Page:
The Wars Among the Paines
Robert Treat Paine, Jr., is the last of a long family line. (Very long; the family genealogy extends back to the 1730s.) The family history is marked by the sons’ experiences in various wars through American history, which provides a handy framework for marking out each generation. The novel focuses primarily on the two world wars and the Vietnam War, showcasing the family’s descent from upstanding American citizens to a drug-addicted mother, an overly stern father, one monstrous son, a saintly (if overzealous) daughter, and the narrator.
Robert (often called Treat, to help differentiate him from the various other Robert Paines in the family) presents the story of his family to his new wife, Susan, as a way to show her where he has come from and who he is as a man. Interspersed with the accounts of his grandfather’s and father’s generations are tales from his own life, from his high school days to his Cornell years to his time in the army. Through this, Susan and the reader are to learn what sort of man he is and see a portrait of a changing America and a changing family.
It’s an ambitious endeavor, and impressive in its scope. Multigenerational novels have always held an appeal for me, and I was eager to see the shifts and changes in the Paine family as their time went on. While the novel does accomplish what it sets out to do, I felt it did so in a rather lackluster way. I would have loved to see more dialogue, more in-depth interactions between the characters. As it was, it felt like a six hundred page summary. Part of this is due to the format of the story; it’s unlikely a family history written out by members of the family would have the same amount of dialogue and description as an ordinary novel. However, The Wars Among the Paines is still a novel, no matter its conceit. For a novel, it was dry and at times uninteresting.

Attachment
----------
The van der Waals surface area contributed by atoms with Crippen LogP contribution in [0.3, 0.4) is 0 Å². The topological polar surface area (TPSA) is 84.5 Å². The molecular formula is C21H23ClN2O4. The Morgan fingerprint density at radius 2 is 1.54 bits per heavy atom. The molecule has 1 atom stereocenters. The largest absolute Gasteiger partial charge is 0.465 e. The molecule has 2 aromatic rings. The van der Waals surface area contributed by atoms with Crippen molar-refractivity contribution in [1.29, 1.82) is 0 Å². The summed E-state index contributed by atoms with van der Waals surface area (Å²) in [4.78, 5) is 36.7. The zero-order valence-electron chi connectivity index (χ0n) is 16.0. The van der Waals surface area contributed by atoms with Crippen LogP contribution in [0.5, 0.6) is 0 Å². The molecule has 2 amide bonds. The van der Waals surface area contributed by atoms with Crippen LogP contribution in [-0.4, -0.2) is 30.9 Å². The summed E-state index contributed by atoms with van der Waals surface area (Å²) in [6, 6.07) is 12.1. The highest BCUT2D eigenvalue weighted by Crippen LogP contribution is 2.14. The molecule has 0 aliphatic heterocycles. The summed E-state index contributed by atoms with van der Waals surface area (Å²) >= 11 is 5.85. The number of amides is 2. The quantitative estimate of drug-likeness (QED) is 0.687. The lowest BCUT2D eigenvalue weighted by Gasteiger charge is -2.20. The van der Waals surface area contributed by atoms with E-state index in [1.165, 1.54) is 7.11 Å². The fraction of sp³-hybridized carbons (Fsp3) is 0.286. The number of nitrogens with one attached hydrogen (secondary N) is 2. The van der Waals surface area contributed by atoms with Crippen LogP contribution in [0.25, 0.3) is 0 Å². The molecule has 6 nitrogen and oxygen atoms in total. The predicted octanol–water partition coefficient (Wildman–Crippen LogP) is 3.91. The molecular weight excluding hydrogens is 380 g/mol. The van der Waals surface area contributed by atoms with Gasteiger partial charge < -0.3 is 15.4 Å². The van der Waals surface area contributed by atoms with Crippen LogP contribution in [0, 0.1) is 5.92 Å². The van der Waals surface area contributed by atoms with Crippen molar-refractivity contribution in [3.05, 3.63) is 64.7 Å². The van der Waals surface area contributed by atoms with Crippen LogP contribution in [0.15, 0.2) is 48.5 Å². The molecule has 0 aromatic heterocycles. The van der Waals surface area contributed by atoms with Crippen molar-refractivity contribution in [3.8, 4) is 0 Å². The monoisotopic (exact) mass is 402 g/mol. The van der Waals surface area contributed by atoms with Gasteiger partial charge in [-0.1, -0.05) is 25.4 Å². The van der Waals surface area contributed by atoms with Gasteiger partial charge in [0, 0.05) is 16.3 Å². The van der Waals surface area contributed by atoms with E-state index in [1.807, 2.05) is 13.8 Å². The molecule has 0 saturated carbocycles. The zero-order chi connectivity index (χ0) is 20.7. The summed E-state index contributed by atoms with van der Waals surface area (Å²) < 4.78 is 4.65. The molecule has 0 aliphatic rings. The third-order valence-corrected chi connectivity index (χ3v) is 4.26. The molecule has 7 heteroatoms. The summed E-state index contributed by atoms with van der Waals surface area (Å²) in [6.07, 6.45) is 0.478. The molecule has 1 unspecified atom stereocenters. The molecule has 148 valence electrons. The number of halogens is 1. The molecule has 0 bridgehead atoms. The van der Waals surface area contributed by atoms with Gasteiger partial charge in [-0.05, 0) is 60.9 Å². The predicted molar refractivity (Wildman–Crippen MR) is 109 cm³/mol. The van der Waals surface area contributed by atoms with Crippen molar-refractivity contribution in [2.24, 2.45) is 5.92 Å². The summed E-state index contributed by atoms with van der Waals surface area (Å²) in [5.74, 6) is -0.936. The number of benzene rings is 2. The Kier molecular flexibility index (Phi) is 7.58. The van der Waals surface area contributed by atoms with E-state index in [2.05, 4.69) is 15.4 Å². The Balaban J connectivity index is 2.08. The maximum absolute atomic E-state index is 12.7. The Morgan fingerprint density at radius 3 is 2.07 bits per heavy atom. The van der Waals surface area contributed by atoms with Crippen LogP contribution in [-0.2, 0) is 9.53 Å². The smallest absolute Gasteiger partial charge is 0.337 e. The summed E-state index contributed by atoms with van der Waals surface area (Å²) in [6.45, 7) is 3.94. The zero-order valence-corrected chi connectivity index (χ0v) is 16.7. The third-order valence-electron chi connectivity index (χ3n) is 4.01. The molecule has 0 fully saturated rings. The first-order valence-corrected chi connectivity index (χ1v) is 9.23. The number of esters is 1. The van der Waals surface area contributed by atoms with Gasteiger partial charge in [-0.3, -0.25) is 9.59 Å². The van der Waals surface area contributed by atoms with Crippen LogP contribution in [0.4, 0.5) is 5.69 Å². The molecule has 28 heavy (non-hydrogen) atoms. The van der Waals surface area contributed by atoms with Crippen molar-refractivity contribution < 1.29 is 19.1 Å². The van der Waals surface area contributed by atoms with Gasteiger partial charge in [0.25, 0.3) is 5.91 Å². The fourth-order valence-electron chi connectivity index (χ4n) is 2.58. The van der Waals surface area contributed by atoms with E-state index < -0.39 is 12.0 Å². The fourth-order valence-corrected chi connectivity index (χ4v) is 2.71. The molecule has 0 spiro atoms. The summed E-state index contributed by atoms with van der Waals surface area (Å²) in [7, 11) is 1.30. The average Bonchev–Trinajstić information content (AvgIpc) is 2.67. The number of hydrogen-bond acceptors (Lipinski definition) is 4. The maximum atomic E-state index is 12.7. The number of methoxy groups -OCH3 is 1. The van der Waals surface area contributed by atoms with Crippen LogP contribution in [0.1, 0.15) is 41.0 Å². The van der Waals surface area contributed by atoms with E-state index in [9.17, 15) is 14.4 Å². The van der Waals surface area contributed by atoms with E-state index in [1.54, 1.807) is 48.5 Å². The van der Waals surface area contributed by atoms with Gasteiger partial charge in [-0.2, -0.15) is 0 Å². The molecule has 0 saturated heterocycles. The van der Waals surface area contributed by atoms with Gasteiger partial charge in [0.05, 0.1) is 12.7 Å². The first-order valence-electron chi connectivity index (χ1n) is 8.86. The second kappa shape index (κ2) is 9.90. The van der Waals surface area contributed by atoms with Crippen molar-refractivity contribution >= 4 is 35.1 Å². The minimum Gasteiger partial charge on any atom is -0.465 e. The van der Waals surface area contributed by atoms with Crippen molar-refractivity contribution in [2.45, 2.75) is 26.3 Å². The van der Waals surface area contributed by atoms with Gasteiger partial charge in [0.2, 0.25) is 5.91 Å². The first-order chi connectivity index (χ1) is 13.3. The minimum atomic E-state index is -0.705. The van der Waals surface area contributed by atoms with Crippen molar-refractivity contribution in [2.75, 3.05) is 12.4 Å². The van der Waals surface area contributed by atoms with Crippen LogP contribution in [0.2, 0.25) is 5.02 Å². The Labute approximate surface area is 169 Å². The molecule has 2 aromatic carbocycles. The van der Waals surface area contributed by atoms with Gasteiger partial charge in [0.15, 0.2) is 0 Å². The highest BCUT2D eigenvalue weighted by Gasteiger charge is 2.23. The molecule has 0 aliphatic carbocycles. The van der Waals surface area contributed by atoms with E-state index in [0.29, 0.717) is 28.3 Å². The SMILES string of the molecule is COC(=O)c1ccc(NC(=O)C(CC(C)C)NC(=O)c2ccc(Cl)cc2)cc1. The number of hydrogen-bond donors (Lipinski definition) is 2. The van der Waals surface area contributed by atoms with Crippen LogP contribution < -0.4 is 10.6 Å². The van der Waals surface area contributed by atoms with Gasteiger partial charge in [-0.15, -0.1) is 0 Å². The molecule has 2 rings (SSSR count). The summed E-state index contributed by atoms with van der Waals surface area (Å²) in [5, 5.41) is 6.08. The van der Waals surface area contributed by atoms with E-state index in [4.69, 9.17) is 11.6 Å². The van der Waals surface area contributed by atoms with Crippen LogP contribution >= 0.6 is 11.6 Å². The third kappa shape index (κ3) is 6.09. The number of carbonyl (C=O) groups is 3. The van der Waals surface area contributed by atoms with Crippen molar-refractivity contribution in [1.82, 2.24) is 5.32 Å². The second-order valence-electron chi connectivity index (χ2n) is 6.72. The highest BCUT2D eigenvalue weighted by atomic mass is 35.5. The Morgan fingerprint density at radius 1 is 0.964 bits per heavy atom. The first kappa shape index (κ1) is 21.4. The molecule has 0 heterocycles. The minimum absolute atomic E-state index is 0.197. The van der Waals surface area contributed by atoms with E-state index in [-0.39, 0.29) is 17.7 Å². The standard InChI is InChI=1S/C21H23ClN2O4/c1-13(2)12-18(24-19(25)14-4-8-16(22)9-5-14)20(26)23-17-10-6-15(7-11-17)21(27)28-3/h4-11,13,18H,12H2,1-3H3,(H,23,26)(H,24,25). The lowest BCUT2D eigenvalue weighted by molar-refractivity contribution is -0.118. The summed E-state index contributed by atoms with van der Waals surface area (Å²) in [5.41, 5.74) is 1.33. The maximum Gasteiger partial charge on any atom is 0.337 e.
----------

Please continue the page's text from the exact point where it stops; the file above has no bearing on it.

Overall, I enjoyed the story a great deal. The novel takes place in an era I don’t often read about, and the 1960s and 1970s were a refreshing change from my usual historical interests. However, I don’t think this will appeal to many beyond those interested in military history and books about young men coming of age. I felt it offered little beyond those two areas.
|Author||John M. Millar|
|Page Count||599 pages|
|Amazon||Buy this Book|